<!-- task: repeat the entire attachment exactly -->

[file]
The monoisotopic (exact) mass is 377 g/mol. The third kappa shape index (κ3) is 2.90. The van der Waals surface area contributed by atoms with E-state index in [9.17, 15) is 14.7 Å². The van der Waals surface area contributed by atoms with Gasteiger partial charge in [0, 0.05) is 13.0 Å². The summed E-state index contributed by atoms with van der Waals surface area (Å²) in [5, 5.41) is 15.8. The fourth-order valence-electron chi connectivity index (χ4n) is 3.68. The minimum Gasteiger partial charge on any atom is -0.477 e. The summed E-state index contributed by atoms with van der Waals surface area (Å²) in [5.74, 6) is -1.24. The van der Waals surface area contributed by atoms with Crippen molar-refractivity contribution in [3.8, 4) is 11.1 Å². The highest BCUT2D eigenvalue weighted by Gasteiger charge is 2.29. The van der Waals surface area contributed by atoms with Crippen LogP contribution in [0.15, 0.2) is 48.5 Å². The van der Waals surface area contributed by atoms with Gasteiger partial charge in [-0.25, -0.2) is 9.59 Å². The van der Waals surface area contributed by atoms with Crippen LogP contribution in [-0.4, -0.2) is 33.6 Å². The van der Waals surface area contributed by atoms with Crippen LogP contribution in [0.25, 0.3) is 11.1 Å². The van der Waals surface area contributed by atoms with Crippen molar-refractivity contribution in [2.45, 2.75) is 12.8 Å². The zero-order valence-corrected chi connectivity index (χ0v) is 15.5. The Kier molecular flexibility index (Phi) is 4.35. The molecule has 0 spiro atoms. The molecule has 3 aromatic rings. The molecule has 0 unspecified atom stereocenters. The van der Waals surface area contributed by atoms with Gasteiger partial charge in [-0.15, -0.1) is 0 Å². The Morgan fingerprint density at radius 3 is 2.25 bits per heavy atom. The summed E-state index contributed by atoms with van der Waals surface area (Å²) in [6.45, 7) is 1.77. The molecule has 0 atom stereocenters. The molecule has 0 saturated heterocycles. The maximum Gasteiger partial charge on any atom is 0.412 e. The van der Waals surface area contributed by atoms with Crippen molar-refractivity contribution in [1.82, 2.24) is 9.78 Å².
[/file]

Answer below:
The monoisotopic (exact) mass is 377 g/mol. The third kappa shape index (κ3) is 2.90. The van der Waals surface area contributed by atoms with E-state index in [9.17, 15) is 14.7 Å². The van der Waals surface area contributed by atoms with Gasteiger partial charge in [0, 0.05) is 13.0 Å². The summed E-state index contributed by atoms with van der Waals surface area (Å²) in [5, 5.41) is 15.8. The fourth-order valence-electron chi connectivity index (χ4n) is 3.68. The minimum Gasteiger partial charge on any atom is -0.477 e. The summed E-state index contributed by atoms with van der Waals surface area (Å²) in [5.74, 6) is -1.24. The van der Waals surface area contributed by atoms with Crippen molar-refractivity contribution in [3.8, 4) is 11.1 Å². The highest BCUT2D eigenvalue weighted by Gasteiger charge is 2.29. The van der Waals surface area contributed by atoms with Crippen LogP contribution in [0.15, 0.2) is 48.5 Å². The van der Waals surface area contributed by atoms with Gasteiger partial charge in [-0.25, -0.2) is 9.59 Å². The van der Waals surface area contributed by atoms with Crippen LogP contribution in [-0.4, -0.2) is 33.6 Å². The van der Waals surface area contributed by atoms with Crippen LogP contribution in [0.25, 0.3) is 11.1 Å². The van der Waals surface area contributed by atoms with Crippen molar-refractivity contribution in [2.45, 2.75) is 12.8 Å². The zero-order valence-corrected chi connectivity index (χ0v) is 15.5. The Kier molecular flexibility index (Phi) is 4.35. The molecule has 0 spiro atoms. The molecule has 3 aromatic rings. The molecule has 0 unspecified atom stereocenters. The van der Waals surface area contributed by atoms with Gasteiger partial charge in [-0.15, -0.1) is 0 Å². The Morgan fingerprint density at radius 3 is 2.25 bits per heavy atom. The summed E-state index contributed by atoms with van der Waals surface area (Å²) in [6.45, 7) is 1.77. The molecule has 0 atom stereocenters. The molecule has 0 saturated heterocycles. The maximum Gasteiger partial charge on any atom is 0.412 e. The van der Waals surface area contributed by atoms with Crippen molar-refractivity contribution in [1.82, 2.24) is 9.78 Å².